saba.

your'e welcome!
Sure it's a worry, last till you pick her up but with good vets, she's in good hands.. Don't show her to much youre stressed, maybee she feels it.

Good News, Good News…...........

Her left one has finally come out 🙂 . It was the loosest of the two, but, unfortunately it isnt the problem one though... The right one is the one that is making the top adult one go a bit skewiff 😃 She had a lovely chicken wing this am, and I think that might have helped loosen it enough for it to come out !!! She will be given quite a few bones over the next couple of days, and I will be walking around with both my fingers and toes firmly crossed;)

I really wasn't aware there was such a big risk in administering anaesthetics to dogs. Yesterday I had Seren's teeth clean which of course means they administer anaesthetics. Fortunately she had no problems other than being a bit sleepy afterwards. The Vet did give me written instuctions as to what to expect and a number to call should she encounter any type of delayed reactions such as vomiting or diarrhea not eating or drinking.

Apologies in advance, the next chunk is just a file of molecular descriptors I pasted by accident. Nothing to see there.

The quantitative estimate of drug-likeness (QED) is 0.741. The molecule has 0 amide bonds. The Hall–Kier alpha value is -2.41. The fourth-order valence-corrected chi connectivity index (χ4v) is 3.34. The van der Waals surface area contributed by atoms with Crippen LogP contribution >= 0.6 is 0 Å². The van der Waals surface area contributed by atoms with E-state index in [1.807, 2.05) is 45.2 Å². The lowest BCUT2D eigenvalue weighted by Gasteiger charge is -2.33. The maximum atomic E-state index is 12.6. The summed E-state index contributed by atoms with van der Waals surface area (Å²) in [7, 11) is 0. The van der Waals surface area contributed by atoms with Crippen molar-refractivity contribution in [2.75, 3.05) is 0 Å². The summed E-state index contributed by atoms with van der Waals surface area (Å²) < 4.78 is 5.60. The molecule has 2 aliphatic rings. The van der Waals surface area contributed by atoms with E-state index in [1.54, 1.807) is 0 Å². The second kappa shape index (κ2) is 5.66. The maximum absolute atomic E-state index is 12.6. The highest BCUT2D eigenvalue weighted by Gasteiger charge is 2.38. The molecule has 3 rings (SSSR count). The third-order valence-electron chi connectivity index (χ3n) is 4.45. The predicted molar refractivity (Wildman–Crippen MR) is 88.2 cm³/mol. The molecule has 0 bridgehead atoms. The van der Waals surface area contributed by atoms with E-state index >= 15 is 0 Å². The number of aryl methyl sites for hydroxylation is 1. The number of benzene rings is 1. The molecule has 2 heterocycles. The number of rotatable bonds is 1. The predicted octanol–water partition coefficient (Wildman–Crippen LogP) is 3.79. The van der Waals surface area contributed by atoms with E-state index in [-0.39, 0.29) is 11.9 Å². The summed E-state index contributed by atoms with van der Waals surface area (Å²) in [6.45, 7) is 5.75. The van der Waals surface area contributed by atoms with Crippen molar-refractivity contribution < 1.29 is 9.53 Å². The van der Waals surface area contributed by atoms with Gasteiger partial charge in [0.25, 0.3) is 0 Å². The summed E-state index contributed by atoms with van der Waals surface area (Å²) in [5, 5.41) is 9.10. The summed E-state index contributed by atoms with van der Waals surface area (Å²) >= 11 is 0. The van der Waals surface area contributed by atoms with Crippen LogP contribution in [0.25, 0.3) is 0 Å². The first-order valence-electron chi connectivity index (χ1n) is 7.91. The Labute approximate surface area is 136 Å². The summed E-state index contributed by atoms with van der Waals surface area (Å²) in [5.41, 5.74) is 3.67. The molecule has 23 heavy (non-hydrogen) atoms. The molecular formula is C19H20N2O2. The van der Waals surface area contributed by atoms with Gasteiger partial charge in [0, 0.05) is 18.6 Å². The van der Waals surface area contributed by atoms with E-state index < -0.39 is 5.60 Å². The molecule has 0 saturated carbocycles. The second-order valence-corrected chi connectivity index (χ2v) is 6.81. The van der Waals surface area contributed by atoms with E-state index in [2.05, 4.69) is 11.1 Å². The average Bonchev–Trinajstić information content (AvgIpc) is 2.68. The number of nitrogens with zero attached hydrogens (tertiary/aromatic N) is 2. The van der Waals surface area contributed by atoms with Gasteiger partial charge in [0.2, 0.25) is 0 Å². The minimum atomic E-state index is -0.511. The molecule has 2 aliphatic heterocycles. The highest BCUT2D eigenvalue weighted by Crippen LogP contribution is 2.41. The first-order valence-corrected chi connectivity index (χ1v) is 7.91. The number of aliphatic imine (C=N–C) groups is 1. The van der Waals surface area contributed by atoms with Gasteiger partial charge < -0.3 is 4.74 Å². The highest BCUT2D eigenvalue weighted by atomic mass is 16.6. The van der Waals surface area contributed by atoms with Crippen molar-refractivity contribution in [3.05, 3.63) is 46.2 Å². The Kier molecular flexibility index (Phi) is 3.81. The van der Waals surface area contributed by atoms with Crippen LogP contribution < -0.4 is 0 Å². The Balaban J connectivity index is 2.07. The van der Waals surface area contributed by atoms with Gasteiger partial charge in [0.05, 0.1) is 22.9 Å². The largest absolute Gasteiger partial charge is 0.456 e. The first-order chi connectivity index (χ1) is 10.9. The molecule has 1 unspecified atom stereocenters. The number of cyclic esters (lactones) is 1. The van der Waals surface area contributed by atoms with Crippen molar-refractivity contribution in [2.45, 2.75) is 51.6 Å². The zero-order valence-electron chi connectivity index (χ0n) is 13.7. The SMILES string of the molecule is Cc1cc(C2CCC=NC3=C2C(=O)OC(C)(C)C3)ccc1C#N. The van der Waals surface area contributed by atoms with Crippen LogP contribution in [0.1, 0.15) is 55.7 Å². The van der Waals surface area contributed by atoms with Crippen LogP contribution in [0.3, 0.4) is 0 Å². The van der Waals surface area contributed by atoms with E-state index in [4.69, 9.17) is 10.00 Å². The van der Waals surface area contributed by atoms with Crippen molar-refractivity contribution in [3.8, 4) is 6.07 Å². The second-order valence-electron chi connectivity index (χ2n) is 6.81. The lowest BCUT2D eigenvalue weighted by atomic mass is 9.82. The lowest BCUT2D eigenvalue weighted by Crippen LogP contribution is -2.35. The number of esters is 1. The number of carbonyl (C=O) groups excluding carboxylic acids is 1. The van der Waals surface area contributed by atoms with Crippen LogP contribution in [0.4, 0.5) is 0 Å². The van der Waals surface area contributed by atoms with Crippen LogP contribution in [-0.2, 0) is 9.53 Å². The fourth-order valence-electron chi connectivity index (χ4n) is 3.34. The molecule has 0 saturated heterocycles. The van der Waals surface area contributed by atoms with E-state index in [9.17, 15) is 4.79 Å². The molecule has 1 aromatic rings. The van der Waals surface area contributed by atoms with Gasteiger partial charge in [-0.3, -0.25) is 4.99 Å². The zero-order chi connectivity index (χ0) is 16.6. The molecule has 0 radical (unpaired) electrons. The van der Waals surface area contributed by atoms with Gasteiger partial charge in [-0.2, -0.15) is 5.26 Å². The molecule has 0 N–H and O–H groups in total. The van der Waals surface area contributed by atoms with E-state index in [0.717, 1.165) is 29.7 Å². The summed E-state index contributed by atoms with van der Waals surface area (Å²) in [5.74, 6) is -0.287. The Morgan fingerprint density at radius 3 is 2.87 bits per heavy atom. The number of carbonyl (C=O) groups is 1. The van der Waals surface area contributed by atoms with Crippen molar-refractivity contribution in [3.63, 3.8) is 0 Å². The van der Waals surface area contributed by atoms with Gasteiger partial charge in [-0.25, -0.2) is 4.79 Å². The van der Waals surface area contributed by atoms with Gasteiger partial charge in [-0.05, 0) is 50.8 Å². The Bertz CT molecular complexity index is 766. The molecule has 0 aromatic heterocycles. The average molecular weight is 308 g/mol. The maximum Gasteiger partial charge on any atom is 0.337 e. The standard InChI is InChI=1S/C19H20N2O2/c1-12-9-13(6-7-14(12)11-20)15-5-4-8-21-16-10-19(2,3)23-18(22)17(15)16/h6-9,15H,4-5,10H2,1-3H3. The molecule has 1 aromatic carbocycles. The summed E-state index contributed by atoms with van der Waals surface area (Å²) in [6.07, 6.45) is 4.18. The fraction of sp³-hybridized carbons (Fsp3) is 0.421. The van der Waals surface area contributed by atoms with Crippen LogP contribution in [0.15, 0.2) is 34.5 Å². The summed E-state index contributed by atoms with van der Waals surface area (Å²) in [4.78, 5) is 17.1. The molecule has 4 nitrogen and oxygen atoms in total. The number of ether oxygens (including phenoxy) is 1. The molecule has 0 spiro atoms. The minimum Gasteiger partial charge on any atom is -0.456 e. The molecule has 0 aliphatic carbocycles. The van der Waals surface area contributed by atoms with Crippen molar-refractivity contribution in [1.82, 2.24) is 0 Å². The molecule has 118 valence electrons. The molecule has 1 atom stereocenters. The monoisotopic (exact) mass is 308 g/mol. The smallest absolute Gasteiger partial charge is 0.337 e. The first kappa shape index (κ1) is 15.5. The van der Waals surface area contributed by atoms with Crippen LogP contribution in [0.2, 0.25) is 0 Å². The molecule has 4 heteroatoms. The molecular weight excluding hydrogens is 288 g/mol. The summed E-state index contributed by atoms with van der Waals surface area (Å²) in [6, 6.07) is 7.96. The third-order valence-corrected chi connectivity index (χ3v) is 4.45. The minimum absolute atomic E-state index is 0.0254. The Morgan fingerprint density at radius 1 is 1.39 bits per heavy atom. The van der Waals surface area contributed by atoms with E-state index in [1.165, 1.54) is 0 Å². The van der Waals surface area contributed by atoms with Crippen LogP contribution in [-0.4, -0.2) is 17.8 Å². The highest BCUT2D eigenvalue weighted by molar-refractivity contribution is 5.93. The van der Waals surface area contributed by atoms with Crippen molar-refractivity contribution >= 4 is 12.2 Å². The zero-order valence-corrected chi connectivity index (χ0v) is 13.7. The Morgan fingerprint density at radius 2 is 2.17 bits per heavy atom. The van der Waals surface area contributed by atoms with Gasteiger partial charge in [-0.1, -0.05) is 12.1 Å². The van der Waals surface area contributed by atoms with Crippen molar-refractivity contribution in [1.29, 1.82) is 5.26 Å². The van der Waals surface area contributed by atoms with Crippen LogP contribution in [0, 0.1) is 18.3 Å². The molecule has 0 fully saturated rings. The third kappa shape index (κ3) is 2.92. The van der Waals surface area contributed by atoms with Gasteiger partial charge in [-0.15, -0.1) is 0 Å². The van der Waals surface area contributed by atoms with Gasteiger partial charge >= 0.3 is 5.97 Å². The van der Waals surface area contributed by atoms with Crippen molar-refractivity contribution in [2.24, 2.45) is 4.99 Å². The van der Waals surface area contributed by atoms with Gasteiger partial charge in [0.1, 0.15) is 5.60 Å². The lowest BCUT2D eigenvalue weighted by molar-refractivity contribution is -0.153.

Two years ago I had her teeth cleaned and one of her canine teeth removed, it had cracked below the gum line and she had no problem then either.

There is always a risk with surgery, even just a teeth cleaning… One thing that I always do is to have a blood panel done before, regardless of their age.. That way if something happens, you have a base line before the surgery. This hit home with me years ago when Kristii had a tooth removed (age 4) and my Vet at that time did not use the most up to date anesthesia for sighthounds. Kristii had a reaction to it and became very ill the next day and very dehydrated... Blood work then showed her kidneys at 25%, but because I didn't have blood work before to compare... so we had no idea if she had a small problem before or if it was just something to do with the dental. I call a good friend who is also a breeder and a Vet and she was sure it was just the anesthesia and told me what to do... Not that the Vet was much help (which is why that was the last time I ever went there).. but in a week she was back to her old self. It showed my the value of blood work...